SKIMPROV

Wed 30th July – Mon 25th August 2014

reviews

Isobel Cockerell

at 02:17 on 15th Aug 2014

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Skimprov was a 5 man sketch show with, as the title suggests, bouts of improvisation thrown in (sketches plus improv equals skimprov…geddit?) The first and most obvious observation from this performance was that the crowd absolutely loved it. Jed Marshall lead the action, and in his sheer zeal he whipped the audience into a flurry of excitement. Perhaps it was simply a good day, but there is no doubt that this show had one of the most dynamic atmospheres to be found anywhere at the Fringe.

Laugh followed ecstatic laugh and it was immediately made clear that this kind of comedy is very accessible to the masses: family friendly, larger than life, broadly appealing. It’s at times slapstick and a little clumsy, but always easy to follow. The chances are you’ll find it pretty funny.

The premise of the show involved a variety of pre-prepared sketches, thrown into a hat and offered to the audience to choose at random. With each sketch lasting barely more than a minute, it was a pacy, original and exciting way of doing things. However, this group would do well to focus on quality over quantity: there was a dizzying amount of the former and not enough of the latter. Often the sketches fell a little flat – although it has to be said the rest of the audience didn’t seem to mind, in fact it felt like they would have laughed at anything. It was almost disconcerting. There is no denying that some of the sketches were touched by genius, however.

A particular stand out was a hilarious and witty sketch about the evil power of facebook. It was cuttingly accurate and the all-too-brief highlight of the show. As for the improv, there is certainly better to be found at the fringe. The group kept blocking each other and needed frequent prompts and what they called ‘backspaces’: it just didn’t run smoothly at all and wasn’t particularly impressive.

Comedy is, of course, a subjective thing, and while the laughter was continually uproarious, it wasn’t necessarily unanimous. The humour was based in a broad range of topics and in being so it perhaps wouldn’t, on the whole, appeal to those looking for something more subtle. Come to Skimprov to have a good time, but if its knife-edged wit you want, look elsewhere. This group have undeniable stage presence, and with a little refinement of the quality of some of their sketches and a lot of practice on their frankly clumsy improv, they could do great things.

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Ben Hickey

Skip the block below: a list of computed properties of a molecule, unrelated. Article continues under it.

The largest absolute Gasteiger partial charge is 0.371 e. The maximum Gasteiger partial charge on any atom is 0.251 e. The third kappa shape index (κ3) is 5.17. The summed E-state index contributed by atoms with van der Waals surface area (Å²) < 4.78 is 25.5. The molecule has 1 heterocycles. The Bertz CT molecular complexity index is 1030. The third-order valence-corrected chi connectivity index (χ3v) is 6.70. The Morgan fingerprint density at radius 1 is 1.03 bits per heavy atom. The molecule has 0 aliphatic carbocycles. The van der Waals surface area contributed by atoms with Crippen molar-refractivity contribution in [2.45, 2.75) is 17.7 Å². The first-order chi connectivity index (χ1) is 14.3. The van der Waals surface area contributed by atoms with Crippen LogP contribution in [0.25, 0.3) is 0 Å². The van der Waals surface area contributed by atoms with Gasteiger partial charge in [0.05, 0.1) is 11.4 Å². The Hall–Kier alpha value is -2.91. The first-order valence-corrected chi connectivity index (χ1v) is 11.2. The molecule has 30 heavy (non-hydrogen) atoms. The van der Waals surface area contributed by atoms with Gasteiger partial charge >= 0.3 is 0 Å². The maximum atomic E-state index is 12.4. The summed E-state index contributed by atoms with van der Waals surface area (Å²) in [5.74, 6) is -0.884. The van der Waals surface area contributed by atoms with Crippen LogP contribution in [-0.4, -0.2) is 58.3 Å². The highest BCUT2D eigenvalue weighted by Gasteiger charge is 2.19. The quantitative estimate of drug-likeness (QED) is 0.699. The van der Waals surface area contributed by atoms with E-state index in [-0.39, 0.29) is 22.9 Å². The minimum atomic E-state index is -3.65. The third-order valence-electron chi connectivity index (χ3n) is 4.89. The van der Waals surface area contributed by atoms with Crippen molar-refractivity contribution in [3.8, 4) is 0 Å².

at 10:27 on 15th Aug 2014

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Skimprov is a blend of sketch comedy and improvisation from the University of Southampton’s comedy quintet ‘Masters of None’. As the name unfortunately suggests, Skimprov is a group trying their hand at two comedic disciplines without really injecting enough craft and nuance to master either.

The sketches – of which the audience decide the running order through picking the sketches’ decidedly ambiguous titles from a hat – are centred around the laziness of twenty-first century society and our love for consumerism. Selecting the running order at random does highlight that these comics do have this strong connecting thread running throughout their work but they are largely fairly tame, such as a parody of a football perfume (?) with the tagline ‘smell like balls.’ These pieces aim for a kind of mad absurdism but end up coming across as more than a little puerile. That said, there are some examples of the troupe taking conservative comedic subjects like the suffocating power of Facebook and using techniques such as personification to make us consider the trappings of our technology-driven lives in a new light.

Where the show does become more engaging is in its middle section, devoted to simple and direct improvisation games. The premises for these, such as an unwitting cast member trying to guess what well-known historical event he has stumbled into, are often intriguing, but they allow too much scope for audience participation and suggestion. Repeatedly requesting audience proposals during their improvisation means that the quintet leave themselves with too many random elements to tie into a funny narrative under time pressure.

Equally frustrating is the fact that each comedian’s skill set is geared towards either sketch comedy or improvisation, but not both. Danny McNamee, for example, is the quickest of the five and manages to engineer laughs from challenging source material but his acting doesn’t compare with that of Joe Hart, a stand-up by trade whose clipped, Izzard-like delivery lends itself more to the carefully controlled comedy environment of a scripted sketch. Herein lies the central problem behind this performance: while each of the cast members undoubtedly possesses comic talent, you are hard pressed to find a moment during which they are all at their element on stage and especially in the case of constructing demanding improvisation scenarios this proves to be problematic.

This is the five’s Fringe debut and the show’s inconsistent pacing – maybe all that is required is a greater understanding of where their strengths lie and how to manage an Edinburgh hour. As it stands, ‘Skimprov’ doesn’t quite contain the raw talent and the experience necessary to carry off the juggling of sketches and improvisation.

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